THE FULL impact of the Gulf of Mexico oil spill on plans for deep sea drilling off the west coast of Shetland remains to be seen, according to the Scottish environment minister.
During her three day visit to Shetland this week, part of a series of summer tours around the country, Roseanna Cunningham wanted to focus on more local issues, aquaculture and the islands’ natural heritage.
But how we use our natural resources for food and energy production is a debate currently affecting many communities, and Shetland in particular.
Deep water oil drilling has fast become a controversial issue, the Deepwater Horizon escalating it to global concern and provoking Greenpeace into confronting the oil industry on the matter.
Ms Cunningham believes that only when the cause of the US disaster has been established will its full impact on future plans for the industry be determined.
She considers, however, that the incident should be seen as a “challenge” and people should focus on solutions rather than problems.
Oil production is only one way in which the sea may be used as an energy resource, she said, and it may come into conflict with the future development of marine renewables.
She wants to ensure that people work to establish the optimum use of the sea, minimising conflicts between different developments and managing them well.
During her stay in the isles, the minister was far more interested in how the sea was used to produce food rather than energy.
She visited the fast expanding Blueshell Mussels business in Brae and the innovative NAFC Marine Centre in Scalloway, holding meetings with salmon farming trades body Shetland Aquaculture and touring the busy Lerwwick Fish Traders processing factory at Gremista.
She is optimistic about the industry’s future in Shetland in spite of recent setbacks, such as last year’s outbreak of Infectious Salmon Anaemia (ISA), the disease that has devastated the salmon industry in Chile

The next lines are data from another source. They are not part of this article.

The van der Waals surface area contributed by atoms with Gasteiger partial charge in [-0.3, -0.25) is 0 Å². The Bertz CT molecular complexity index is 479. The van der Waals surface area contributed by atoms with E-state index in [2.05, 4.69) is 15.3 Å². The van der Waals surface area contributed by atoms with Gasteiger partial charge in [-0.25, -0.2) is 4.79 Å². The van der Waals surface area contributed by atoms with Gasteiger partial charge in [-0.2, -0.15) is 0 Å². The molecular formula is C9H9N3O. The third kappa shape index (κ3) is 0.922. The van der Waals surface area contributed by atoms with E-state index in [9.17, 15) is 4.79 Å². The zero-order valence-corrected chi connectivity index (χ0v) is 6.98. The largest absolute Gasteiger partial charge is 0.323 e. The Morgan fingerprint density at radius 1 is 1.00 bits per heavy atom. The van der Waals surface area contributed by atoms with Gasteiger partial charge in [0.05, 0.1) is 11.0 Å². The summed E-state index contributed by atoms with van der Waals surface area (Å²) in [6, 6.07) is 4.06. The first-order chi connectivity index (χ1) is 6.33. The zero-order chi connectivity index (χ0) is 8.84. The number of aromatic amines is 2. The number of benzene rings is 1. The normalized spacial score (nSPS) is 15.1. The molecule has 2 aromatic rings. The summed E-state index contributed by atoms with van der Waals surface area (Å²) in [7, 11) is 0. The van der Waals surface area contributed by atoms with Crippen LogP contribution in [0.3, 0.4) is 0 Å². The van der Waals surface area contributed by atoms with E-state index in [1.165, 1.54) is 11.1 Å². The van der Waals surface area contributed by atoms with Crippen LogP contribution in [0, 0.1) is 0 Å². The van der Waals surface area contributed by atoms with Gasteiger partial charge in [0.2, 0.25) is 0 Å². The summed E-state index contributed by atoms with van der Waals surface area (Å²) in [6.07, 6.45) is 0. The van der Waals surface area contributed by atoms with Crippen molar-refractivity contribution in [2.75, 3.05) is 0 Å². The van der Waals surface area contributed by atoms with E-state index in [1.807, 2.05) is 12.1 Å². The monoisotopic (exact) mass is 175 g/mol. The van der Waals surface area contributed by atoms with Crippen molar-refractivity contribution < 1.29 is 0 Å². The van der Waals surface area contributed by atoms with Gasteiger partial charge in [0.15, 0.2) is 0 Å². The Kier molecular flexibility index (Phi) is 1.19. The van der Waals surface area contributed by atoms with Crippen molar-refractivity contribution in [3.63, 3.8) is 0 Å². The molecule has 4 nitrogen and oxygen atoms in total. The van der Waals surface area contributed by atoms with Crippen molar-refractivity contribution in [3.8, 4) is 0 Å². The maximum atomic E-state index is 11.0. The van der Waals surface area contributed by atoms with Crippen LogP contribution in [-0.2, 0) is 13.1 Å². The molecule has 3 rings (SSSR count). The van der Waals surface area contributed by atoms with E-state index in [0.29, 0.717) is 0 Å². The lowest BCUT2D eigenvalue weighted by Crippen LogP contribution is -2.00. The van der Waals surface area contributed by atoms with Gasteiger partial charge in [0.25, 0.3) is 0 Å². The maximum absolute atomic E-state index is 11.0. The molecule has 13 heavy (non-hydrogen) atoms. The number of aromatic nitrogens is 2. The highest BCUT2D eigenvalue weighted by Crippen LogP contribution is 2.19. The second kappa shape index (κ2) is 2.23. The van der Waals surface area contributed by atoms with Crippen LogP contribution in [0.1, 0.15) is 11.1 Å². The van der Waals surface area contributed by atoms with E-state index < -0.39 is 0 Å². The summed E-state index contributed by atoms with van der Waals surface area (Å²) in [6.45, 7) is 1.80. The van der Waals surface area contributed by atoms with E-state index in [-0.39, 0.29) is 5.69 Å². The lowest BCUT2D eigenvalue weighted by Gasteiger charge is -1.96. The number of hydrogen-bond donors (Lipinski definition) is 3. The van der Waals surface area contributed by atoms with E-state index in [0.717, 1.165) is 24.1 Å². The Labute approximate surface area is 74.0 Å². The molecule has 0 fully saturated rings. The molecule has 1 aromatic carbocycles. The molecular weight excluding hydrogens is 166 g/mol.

She believes the industry has learned its lessons and is working towards changes, such as joint management agreements, that mean the outbreak off Scalloway is “highly unlikely to happen again”.
Despite being soaked by heavy downpours, the minister was impressed by the islands, in particular their strong sense of identity and self sufficiency, brought home by the cultural sites of Jarlshof and Old Scatness, the natural wonder of Hermaness, and Scotland’s first community-owned allotments at Mossbank.
She was reluctant to step into the row about plans for a community-owned wind farm in the isles, though she was very aware of the debate. Not hailing from Shetland or living here gave her no basis for personal opinion, she felt.
She preferred to see local people handle the debate, and like other renewable energy projects the outcome should be what is “the best solution for community”.
And finally, her thoughts on the current campaign for a Sovereign Nation of Shetland and its up and coming conference at the end of the month?
With a fine flourish of political diplomacy, the SNP minister insisted it was a debate that she looked forward to hearing more about.
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